Education facts from Idaho’s Hispanic Data Book
Getting new data on education in Idaho is a treat, particularly for folks who are working to make data-driven decisions to improve our state’s system. There are few opportunities I get throughout the year where I am able to eagerly rummage through new data that tells a story about where our state is and where we are headed.
A few weeks ago, the Idaho Commission on Hispanic Affairs, in partnership with the McClure Center for Public Policy, released their 4th edition of Idaho Hispanic Profile Data Book for Idaho. The data book assembles a wide set of statistics about the Hispanic population in Idaho which includes information on topics like demographic change, morality, health, employment, and education.
Here are some facts from the data book that are important for people who are working to improve education in Idaho:
“Hispanics account for 42% of K-12 public school enrollment growth between the 2010-11 and 2015-16 school year”
The makeup of Idaho’s public school system will continue to change as time goes on and it is imperative for Idaho’s future that these students have every opportunity afforded to non-Hispanic students. The data book points out that Hispanic students make up 12 percent of the total population, but 18 percent of the students that go to public school. Our schools and districts need to be intentional about building education programming and academic support for this growing population.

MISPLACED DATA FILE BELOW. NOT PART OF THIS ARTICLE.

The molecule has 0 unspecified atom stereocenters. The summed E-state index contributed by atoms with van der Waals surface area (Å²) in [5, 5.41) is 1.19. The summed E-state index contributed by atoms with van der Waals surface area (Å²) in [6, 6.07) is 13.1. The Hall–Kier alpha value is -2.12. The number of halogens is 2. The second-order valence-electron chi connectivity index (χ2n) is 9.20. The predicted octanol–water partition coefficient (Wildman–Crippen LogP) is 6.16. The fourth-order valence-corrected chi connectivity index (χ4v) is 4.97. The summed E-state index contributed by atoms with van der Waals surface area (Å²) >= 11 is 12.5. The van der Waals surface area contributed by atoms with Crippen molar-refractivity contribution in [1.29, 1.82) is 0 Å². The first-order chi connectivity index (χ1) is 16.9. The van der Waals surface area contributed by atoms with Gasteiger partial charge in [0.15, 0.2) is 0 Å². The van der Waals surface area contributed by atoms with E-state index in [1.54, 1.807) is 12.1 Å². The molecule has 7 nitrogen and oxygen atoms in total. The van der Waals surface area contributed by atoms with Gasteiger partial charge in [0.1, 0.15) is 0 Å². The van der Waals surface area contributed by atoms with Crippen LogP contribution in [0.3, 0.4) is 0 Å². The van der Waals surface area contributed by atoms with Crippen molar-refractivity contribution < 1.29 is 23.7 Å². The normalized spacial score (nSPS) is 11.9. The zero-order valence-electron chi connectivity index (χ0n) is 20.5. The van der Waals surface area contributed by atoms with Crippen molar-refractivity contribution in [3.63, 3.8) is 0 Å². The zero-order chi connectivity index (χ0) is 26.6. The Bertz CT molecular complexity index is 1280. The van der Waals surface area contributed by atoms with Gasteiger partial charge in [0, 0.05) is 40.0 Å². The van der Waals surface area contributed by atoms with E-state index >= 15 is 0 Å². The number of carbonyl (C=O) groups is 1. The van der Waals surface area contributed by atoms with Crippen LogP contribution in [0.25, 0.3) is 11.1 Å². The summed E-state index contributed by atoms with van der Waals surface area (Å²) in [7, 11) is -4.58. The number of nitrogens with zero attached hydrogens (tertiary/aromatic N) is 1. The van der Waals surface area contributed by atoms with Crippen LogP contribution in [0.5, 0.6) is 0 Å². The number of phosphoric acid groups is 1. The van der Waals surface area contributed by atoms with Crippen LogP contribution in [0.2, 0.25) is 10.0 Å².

“Idaho Hispanics make up 2% of Idaho public school teachers”
There is a wide gulf between the demographics in the growing Hispanic student population and the teacher workforce. Students can feel empowered when they have teachers that reflect their cultural backgrounds. There is even research that shows that all students stand to benefit when they have a teacher of color. Idaho already faces a teacher shortage, but we also have to reckon with the dearth of Hispanic folks working in education.
“Hispanics are under-represented in charter schools.”
Bluum has addressed this before in other posts. Specifically, the data book reports that two public charter schools in Eastern Idaho serve a significantly lower number of Hispanic students than their district counterparts (24% in public charter vs. 51% in the Jerome Joint SD, for example). Another Southeastern public charter serves only 7% Hispanic students, compared with its district counterpart’s 21%.
There are, however, some bright spots in charter diversity efforts. Schools like Another Choice Virtual Charter, Blackfoot Charter, Compass Public Charter, and Vision Charter all doubled their Hispanic enrollment in the last five years. It is encouraging to see these students included in these public schools of choice, but the sector can still do more to serve this demographic.
As Bluum pointed out in a previous study, charters can reach out to and serve Hispanic communities better by creating culturally relevant school programs and recruitment strategies. This will be especially important as Idaho’s student demographics continue to become more and more diverse.